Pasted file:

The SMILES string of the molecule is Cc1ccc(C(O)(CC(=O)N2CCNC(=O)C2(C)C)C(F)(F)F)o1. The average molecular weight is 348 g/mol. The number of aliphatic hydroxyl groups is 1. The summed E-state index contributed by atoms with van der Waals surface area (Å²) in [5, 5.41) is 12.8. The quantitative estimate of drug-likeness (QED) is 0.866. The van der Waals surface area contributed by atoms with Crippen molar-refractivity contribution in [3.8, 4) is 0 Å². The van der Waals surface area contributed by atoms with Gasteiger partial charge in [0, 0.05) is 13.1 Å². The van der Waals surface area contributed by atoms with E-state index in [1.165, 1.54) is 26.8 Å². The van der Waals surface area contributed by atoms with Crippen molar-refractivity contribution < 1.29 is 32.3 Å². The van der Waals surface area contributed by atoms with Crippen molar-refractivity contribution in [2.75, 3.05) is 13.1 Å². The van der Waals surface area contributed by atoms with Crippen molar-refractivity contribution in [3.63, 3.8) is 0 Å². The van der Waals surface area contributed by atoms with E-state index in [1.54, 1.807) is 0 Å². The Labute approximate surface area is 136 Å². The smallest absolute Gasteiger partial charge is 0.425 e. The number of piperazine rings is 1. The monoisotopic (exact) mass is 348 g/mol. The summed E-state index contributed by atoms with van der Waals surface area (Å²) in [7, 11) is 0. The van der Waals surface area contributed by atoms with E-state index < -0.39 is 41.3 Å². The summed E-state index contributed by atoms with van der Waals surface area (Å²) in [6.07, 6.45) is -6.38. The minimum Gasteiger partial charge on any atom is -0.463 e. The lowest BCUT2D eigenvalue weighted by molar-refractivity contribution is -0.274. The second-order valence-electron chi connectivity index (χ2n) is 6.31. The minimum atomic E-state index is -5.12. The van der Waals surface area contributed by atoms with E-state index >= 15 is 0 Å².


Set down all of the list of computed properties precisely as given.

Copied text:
The SMILES string of the molecule is Cc1ccc(C(O)(CC(=O)N2CCNC(=O)C2(C)C)C(F)(F)F)o1. The average molecular weight is 348 g/mol. The number of aliphatic hydroxyl groups is 1. The summed E-state index contributed by atoms with van der Waals surface area (Å²) in [5, 5.41) is 12.8. The quantitative estimate of drug-likeness (QED) is 0.866. The van der Waals surface area contributed by atoms with Crippen molar-refractivity contribution in [3.8, 4) is 0 Å². The van der Waals surface area contributed by atoms with Gasteiger partial charge in [0, 0.05) is 13.1 Å². The van der Waals surface area contributed by atoms with E-state index in [1.165, 1.54) is 26.8 Å². The van der Waals surface area contributed by atoms with Crippen molar-refractivity contribution < 1.29 is 32.3 Å². The van der Waals surface area contributed by atoms with Crippen molar-refractivity contribution in [2.75, 3.05) is 13.1 Å². The van der Waals surface area contributed by atoms with Crippen molar-refractivity contribution in [3.63, 3.8) is 0 Å². The van der Waals surface area contributed by atoms with E-state index in [1.54, 1.807) is 0 Å². The Labute approximate surface area is 136 Å². The smallest absolute Gasteiger partial charge is 0.425 e. The number of piperazine rings is 1. The monoisotopic (exact) mass is 348 g/mol. The summed E-state index contributed by atoms with van der Waals surface area (Å²) in [7, 11) is 0. The van der Waals surface area contributed by atoms with E-state index < -0.39 is 41.3 Å². The summed E-state index contributed by atoms with van der Waals surface area (Å²) in [6.07, 6.45) is -6.38. The minimum Gasteiger partial charge on any atom is -0.463 e. The lowest BCUT2D eigenvalue weighted by molar-refractivity contribution is -0.274. The second-order valence-electron chi connectivity index (χ2n) is 6.31. The minimum atomic E-state index is -5.12. The van der Waals surface area contributed by atoms with E-state index >= 15 is 0 Å².